The growing demand for energy, natural resources and urban expansion during the last two centuries increased human interference with the geosphere far beyond geothermal usage. The increasing number of large-scale projects intervening the area of life of communities raised public concerns related to their environmental and social impact. Integration of public concerns into such projects should therefore go beyond outreach and communication measures. It requires an open approach to inclusive governance structures with respect to designing research and development processes and to modify technological options. Geoethical concepts emphasize that geoscientific knowledge may assist society in decision making as well as in dealing with risks, user conflicts and environmental threats on local, regional and global scale in order to support more sustainable practices at the intersection of human beings and the geosphere.In the present article, we analyse the social response to recent geothermal development and identify the precondition for public acceptability of geothermal projects. On this basis, the potential contribution of a GeoLaB, a Geothermal Laboratory in the crystalline Basement, to a geoethic approach in geothermal research and technology development is discussed. The underground research laboratory is planned as an infrastructure to answer scientific challenges and to offer the necessary transparency to interact with the public. The GeoLaB approach aims on transparent, tangible science and can serve to enhance mutual understanding of stakeholder groups. It may increase public awareness on geothermal research and potentially enhance the opportunity for public approval of planned activities. As a generic site, GeoLaB can develop scientific-technological solutions for a responsible exploitation of geothermal energy accompanied by sociological studies. The underground research laboratory will serve as a platform for science communication, participation and dialogue of stakeholders from industry, politics, administration and society. This complies with the comprehension of responsible research in a geoethical sense.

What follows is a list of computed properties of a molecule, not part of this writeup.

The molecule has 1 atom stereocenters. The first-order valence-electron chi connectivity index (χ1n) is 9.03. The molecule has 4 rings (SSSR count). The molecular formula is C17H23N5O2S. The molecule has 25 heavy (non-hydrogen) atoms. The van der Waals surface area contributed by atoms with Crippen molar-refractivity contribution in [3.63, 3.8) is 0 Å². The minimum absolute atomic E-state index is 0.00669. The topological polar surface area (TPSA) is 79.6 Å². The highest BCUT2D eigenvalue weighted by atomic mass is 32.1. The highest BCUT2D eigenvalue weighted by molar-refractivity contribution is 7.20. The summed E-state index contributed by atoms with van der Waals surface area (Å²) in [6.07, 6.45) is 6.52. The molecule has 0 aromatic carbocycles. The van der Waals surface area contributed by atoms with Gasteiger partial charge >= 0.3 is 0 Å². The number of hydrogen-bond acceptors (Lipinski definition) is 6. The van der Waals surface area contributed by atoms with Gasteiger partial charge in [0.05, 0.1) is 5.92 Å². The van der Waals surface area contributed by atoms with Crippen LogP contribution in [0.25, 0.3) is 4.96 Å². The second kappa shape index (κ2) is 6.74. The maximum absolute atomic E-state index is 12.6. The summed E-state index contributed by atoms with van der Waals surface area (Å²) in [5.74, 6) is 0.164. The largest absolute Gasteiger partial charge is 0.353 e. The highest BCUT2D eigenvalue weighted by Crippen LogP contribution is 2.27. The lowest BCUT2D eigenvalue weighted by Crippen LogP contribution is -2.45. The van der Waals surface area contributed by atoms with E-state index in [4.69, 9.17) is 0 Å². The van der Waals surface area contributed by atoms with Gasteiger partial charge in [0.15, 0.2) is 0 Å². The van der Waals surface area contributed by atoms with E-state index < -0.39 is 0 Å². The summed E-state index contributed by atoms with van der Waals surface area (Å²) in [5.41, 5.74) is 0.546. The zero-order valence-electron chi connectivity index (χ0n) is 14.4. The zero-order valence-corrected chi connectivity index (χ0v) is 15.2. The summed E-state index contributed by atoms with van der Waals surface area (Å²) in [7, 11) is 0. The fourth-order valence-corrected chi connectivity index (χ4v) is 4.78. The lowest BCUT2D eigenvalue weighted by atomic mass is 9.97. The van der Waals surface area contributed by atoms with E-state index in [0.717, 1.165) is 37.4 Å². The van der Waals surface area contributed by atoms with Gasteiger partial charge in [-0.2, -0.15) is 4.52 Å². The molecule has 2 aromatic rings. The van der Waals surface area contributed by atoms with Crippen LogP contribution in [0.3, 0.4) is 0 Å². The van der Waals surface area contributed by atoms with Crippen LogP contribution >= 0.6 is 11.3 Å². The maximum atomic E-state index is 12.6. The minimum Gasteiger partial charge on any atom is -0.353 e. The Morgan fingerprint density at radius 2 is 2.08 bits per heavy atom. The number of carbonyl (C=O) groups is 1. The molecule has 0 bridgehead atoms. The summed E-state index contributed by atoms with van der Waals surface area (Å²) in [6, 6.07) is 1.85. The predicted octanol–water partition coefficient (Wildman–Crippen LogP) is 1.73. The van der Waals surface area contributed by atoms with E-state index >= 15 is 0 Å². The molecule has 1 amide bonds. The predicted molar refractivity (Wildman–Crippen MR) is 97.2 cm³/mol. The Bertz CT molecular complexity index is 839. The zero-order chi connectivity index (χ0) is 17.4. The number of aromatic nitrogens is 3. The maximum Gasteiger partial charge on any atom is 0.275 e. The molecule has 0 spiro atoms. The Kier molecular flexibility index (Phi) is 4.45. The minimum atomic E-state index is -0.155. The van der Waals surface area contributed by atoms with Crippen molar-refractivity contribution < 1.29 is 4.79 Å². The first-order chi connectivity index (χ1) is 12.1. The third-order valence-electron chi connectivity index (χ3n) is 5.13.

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Meller, C., Schill, E., Bremer, J., Kolditz, O., Bleicher, A., Benighaus, C., Chavot, P., Gross, M., Pellizzone, A., Renn, O., Schilling, F., & Kohl, T. (2018). Acceptability of geothermal installations: A geoethical concept for GeoLaB. Geothermics, 73, 133-145. doi:10.1016/j.geothermics.2017.07.008.
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